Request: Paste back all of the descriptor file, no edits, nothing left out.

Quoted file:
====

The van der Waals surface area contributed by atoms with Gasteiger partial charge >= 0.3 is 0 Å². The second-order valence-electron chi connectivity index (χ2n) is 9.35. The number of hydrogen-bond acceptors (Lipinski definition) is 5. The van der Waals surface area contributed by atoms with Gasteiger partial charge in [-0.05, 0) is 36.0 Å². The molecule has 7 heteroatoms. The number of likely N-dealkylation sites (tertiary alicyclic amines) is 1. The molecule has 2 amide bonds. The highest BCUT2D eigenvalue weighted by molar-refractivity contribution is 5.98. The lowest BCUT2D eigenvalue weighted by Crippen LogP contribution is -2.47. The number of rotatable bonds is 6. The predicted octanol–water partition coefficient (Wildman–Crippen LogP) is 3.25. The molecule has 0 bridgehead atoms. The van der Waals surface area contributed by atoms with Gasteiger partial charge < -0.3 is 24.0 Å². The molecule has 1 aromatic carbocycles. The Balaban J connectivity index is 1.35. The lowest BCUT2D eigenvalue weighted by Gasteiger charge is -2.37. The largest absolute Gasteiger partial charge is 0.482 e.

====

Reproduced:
The van der Waals surface area contributed by atoms with Gasteiger partial charge >= 0.3 is 0 Å². The second-order valence-electron chi connectivity index (χ2n) is 9.35. The number of hydrogen-bond acceptors (Lipinski definition) is 5. The van der Waals surface area contributed by atoms with Gasteiger partial charge in [-0.05, 0) is 36.0 Å². The molecule has 7 heteroatoms. The number of likely N-dealkylation sites (tertiary alicyclic amines) is 1. The molecule has 2 amide bonds. The highest BCUT2D eigenvalue weighted by molar-refractivity contribution is 5.98. The lowest BCUT2D eigenvalue weighted by Crippen LogP contribution is -2.47. The number of rotatable bonds is 6. The predicted octanol–water partition coefficient (Wildman–Crippen LogP) is 3.25. The molecule has 0 bridgehead atoms. The van der Waals surface area contributed by atoms with Gasteiger partial charge < -0.3 is 24.0 Å². The molecule has 1 aromatic carbocycles. The Balaban J connectivity index is 1.35. The lowest BCUT2D eigenvalue weighted by Gasteiger charge is -2.37. The largest absolute Gasteiger partial charge is 0.482 e.